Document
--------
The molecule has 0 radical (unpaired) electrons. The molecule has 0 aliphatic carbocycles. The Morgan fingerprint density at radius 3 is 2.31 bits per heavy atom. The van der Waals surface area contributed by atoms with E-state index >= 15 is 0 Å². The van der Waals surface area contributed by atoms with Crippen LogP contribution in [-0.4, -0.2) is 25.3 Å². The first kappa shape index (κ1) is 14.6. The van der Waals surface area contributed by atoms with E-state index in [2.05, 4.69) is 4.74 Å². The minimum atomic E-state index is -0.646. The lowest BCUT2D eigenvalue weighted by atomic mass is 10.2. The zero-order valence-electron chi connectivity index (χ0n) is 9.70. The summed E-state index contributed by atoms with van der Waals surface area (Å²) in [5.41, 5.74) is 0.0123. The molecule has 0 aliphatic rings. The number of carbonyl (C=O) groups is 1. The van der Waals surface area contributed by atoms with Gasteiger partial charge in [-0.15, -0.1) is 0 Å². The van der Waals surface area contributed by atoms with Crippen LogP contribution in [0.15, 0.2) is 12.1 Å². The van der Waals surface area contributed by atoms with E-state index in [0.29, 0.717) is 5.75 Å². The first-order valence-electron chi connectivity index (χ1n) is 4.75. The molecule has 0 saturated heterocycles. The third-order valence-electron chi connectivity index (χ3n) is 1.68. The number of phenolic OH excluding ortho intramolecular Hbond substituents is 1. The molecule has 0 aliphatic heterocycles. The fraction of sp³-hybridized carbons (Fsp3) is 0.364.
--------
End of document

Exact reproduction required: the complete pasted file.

The molecule has 0 radical (unpaired) electrons. The molecule has 0 aliphatic carbocycles. The Morgan fingerprint density at radius 3 is 2.31 bits per heavy atom. The van der Waals surface area contributed by atoms with E-state index >= 15 is 0 Å². The van der Waals surface area contributed by atoms with Crippen LogP contribution in [-0.4, -0.2) is 25.3 Å². The first kappa shape index (κ1) is 14.6. The van der Waals surface area contributed by atoms with E-state index in [2.05, 4.69) is 4.74 Å². The minimum atomic E-state index is -0.646. The lowest BCUT2D eigenvalue weighted by atomic mass is 10.2. The zero-order valence-electron chi connectivity index (χ0n) is 9.70. The summed E-state index contributed by atoms with van der Waals surface area (Å²) in [5.41, 5.74) is 0.0123. The molecule has 0 aliphatic rings. The number of carbonyl (C=O) groups is 1. The van der Waals surface area contributed by atoms with Gasteiger partial charge in [-0.15, -0.1) is 0 Å². The van der Waals surface area contributed by atoms with Crippen LogP contribution in [0.15, 0.2) is 12.1 Å². The van der Waals surface area contributed by atoms with E-state index in [0.29, 0.717) is 5.75 Å². The first-order valence-electron chi connectivity index (χ1n) is 4.75. The molecule has 0 saturated heterocycles. The third-order valence-electron chi connectivity index (χ3n) is 1.68. The number of phenolic OH excluding ortho intramolecular Hbond substituents is 1. The molecule has 0 aliphatic heterocycles. The fraction of sp³-hybridized carbons (Fsp3) is 0.364.